News

More pre-recording of evidence for criminal trials

Published: 13 Jun 2018 08:19
Part of:
Law and order

Improving support for child and vulnerable witnesses in justice system.

Legislation to enable the greater use of pre-recording of evidence by child and vulnerable witnesses has been introduced to the Scottish Parliament.

The Vulnerable Witnesses (Scotland) Bill would create a new rule that children who are due to give evidence in the most serious criminal cases should have their evidence pre-recorded in advance of trial. 

The Bill proposes other improvements such as a simplified process for deemed vulnerable witnesses to request standard special measures such as giving evidence via a live TV link away from the courtroom during the trial.

It also includes a power to enable extension of the new rule to adult witnesses deemed to be vulnerable under the Criminal Procedure (Scotland) Act 1995.  This covers complainers of sexual offences, stalking, domestic abuse and human trafficking in solemn proceedings.

Justice Secretary Michael Matheson said:

“Building on our other improvements for victims and witnesses, this bill is an important step forward, which will mean far fewer vulnerable witnesses have to give evidence in court during criminal trials.  As young witnesses often need extra support, we have previously made clear that this reform must focus in the first instance on children.

“This represents a significant change to the law and practice, which justice organisations will need to implement in a managed way in order to achieve our aim of ensuring witnesses can give their best evidence, while protecting the rights of the accused.

“From investing in a more ‘victim-centred’ approach that ensures people feel supported through the justice process to expanding advocacy services and funding research into survivors’ experiences, we are making significant progress to improve support for victims and witnesses.  We are working to deliver a criminal justice system that is increasingly focused on the people affected by crime rather than the processes surrounding them.”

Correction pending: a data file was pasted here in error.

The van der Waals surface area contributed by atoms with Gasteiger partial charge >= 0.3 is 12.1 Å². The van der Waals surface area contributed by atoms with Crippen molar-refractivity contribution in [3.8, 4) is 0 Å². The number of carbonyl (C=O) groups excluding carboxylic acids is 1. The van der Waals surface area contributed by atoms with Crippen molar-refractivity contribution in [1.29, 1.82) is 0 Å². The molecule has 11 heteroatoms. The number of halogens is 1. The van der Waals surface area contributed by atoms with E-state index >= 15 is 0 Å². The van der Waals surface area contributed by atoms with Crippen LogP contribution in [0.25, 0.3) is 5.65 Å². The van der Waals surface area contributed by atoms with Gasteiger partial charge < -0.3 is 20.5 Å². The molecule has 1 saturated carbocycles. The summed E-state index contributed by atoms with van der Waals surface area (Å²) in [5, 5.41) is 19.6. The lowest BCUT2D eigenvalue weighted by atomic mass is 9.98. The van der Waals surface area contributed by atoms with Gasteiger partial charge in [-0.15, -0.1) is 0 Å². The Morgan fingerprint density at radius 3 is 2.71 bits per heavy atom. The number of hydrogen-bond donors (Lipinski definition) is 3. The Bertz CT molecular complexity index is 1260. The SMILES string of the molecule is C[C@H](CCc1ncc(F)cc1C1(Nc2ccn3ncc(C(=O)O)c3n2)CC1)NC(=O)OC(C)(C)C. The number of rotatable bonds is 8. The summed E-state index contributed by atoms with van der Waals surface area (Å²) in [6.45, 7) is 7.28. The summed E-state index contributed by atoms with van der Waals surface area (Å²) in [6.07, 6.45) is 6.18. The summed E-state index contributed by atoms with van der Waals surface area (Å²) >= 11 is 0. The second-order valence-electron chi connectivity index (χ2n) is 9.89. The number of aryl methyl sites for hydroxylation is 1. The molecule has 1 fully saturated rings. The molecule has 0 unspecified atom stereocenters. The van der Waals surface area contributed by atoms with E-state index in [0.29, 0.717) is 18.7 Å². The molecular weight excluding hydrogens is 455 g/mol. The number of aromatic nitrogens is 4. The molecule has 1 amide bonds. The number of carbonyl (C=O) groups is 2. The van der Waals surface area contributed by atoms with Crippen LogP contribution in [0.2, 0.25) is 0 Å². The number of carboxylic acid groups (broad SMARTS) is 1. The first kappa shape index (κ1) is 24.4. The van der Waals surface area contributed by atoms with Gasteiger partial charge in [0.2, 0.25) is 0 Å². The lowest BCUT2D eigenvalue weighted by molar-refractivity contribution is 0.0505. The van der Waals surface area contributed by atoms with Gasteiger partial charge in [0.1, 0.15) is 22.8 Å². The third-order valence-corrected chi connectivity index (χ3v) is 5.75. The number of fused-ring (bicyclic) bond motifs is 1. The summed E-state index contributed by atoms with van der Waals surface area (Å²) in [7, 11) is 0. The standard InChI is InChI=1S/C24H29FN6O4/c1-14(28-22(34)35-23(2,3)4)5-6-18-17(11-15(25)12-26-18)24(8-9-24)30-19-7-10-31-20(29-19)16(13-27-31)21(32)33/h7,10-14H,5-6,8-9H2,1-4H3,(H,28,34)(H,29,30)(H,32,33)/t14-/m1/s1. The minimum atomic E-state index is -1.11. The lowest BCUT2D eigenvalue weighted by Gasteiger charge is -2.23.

Background:

The Vulnerable Witnesses (Criminal Evidence) (Scotland) Bill, if passed by Parliament, would amend the Criminal Procedure (Scotland) Act 1995 and forms part wider reforms to provide more help and support for victims and witnesses in Scotland’s justice system.

The Scottish Government is also working with partners to develop a more ‘victim-centred’ approach – to streamline points of contact, improve information flow and ensure people feel better-supported through the criminal justice system.  This will reduce the need for victims to have to re-tell their story to several different organisations as they seek help.

The new Bill’s main provision is the creation of a new rule for children under 18 (complainers and witnesses) in order to ensure that where they are due to give evidence in the most serious cases, they will have it pre-recorded usually by the special measure “evidence by commissioner”.

Other changes in the Bill include:

  • New “ground rules hearings” to discuss whether all arrangements are in place and ready for pre-recording and to discuss the scope of questioning
  • The opportunity for evidence to be pre-recorded pre-indictment if considered appropriate
  • Increased flexibility by giving a new power for judges (when acting as a Commissioner during the pre-recording) to review all the special measures arrangements in place for that witness. 

The offences to which the new rule for children applies are:

  • Murder, culpable homicide, and assault to the danger of life
  • Rape and other sexual offences
  • Abduction and plagium (child kidnapping)
  • Human trafficking, slavery and female genital mutilation
  • An attempt to commit an offence above.You can read the Bill and accompanying information documents on the Scottish Parliament website.